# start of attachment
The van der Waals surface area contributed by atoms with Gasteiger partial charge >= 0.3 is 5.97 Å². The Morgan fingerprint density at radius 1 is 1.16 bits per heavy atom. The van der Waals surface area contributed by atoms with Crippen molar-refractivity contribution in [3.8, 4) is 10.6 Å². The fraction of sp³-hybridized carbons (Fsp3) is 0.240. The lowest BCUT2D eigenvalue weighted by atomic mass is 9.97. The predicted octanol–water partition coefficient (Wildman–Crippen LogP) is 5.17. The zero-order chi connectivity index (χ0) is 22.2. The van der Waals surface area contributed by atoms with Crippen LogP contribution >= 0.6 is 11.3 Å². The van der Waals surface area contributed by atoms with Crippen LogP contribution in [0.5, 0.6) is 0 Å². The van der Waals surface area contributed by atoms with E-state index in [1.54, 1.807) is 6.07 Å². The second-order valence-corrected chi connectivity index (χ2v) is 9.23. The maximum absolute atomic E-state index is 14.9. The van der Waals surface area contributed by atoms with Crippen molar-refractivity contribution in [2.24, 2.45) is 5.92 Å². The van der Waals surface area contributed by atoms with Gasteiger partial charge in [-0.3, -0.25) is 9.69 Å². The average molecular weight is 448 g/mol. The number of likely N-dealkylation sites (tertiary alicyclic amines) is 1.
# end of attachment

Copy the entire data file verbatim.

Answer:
The van der Waals surface area contributed by atoms with Gasteiger partial charge >= 0.3 is 5.97 Å². The Morgan fingerprint density at radius 1 is 1.16 bits per heavy atom. The van der Waals surface area contributed by atoms with Crippen molar-refractivity contribution in [3.8, 4) is 10.6 Å². The fraction of sp³-hybridized carbons (Fsp3) is 0.240. The lowest BCUT2D eigenvalue weighted by atomic mass is 9.97. The predicted octanol–water partition coefficient (Wildman–Crippen LogP) is 5.17. The zero-order chi connectivity index (χ0) is 22.2. The van der Waals surface area contributed by atoms with Crippen LogP contribution >= 0.6 is 11.3 Å². The van der Waals surface area contributed by atoms with Crippen LogP contribution in [0.5, 0.6) is 0 Å². The van der Waals surface area contributed by atoms with E-state index in [1.54, 1.807) is 6.07 Å². The second-order valence-corrected chi connectivity index (χ2v) is 9.23. The maximum absolute atomic E-state index is 14.9. The van der Waals surface area contributed by atoms with Crippen molar-refractivity contribution in [2.24, 2.45) is 5.92 Å². The van der Waals surface area contributed by atoms with Gasteiger partial charge in [-0.3, -0.25) is 9.69 Å². The average molecular weight is 448 g/mol. The number of likely N-dealkylation sites (tertiary alicyclic amines) is 1.